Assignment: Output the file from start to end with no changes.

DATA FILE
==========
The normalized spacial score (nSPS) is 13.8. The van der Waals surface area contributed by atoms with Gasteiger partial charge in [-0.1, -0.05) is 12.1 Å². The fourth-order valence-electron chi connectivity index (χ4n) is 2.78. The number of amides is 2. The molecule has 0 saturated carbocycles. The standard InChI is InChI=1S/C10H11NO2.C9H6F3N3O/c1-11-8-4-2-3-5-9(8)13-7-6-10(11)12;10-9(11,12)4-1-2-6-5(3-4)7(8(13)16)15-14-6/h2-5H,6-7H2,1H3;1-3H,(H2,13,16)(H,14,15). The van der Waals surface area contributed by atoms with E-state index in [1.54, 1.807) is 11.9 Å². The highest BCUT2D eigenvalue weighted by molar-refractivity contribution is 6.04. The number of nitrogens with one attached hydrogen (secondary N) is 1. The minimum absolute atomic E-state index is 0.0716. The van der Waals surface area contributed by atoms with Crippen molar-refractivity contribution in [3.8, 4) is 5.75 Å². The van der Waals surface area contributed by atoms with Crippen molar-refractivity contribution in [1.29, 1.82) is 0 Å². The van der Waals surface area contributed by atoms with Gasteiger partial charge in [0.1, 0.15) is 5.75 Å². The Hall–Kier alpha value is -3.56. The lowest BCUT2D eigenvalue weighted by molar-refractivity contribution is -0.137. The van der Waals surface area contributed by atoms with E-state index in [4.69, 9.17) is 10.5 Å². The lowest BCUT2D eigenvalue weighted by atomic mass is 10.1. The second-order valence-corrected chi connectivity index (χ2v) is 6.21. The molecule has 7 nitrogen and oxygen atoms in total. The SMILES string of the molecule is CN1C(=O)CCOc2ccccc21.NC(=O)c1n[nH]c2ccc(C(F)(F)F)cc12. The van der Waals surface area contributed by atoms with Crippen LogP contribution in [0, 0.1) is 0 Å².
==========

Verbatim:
The normalized spacial score (nSPS) is 13.8. The van der Waals surface area contributed by atoms with Gasteiger partial charge in [-0.1, -0.05) is 12.1 Å². The fourth-order valence-electron chi connectivity index (χ4n) is 2.78. The number of amides is 2. The molecule has 0 saturated carbocycles. The standard InChI is InChI=1S/C10H11NO2.C9H6F3N3O/c1-11-8-4-2-3-5-9(8)13-7-6-10(11)12;10-9(11,12)4-1-2-6-5(3-4)7(8(13)16)15-14-6/h2-5H,6-7H2,1H3;1-3H,(H2,13,16)(H,14,15). The van der Waals surface area contributed by atoms with E-state index in [1.54, 1.807) is 11.9 Å². The highest BCUT2D eigenvalue weighted by molar-refractivity contribution is 6.04. The number of nitrogens with one attached hydrogen (secondary N) is 1. The minimum absolute atomic E-state index is 0.0716. The van der Waals surface area contributed by atoms with Crippen molar-refractivity contribution in [3.8, 4) is 5.75 Å². The van der Waals surface area contributed by atoms with Crippen molar-refractivity contribution in [1.29, 1.82) is 0 Å². The van der Waals surface area contributed by atoms with Gasteiger partial charge in [0.1, 0.15) is 5.75 Å². The Hall–Kier alpha value is -3.56. The lowest BCUT2D eigenvalue weighted by molar-refractivity contribution is -0.137. The van der Waals surface area contributed by atoms with E-state index in [4.69, 9.17) is 10.5 Å². The lowest BCUT2D eigenvalue weighted by atomic mass is 10.1. The second-order valence-corrected chi connectivity index (χ2v) is 6.21. The molecule has 7 nitrogen and oxygen atoms in total. The SMILES string of the molecule is CN1C(=O)CCOc2ccccc21.NC(=O)c1n[nH]c2ccc(C(F)(F)F)cc12. The van der Waals surface area contributed by atoms with Crippen LogP contribution in [0, 0.1) is 0 Å².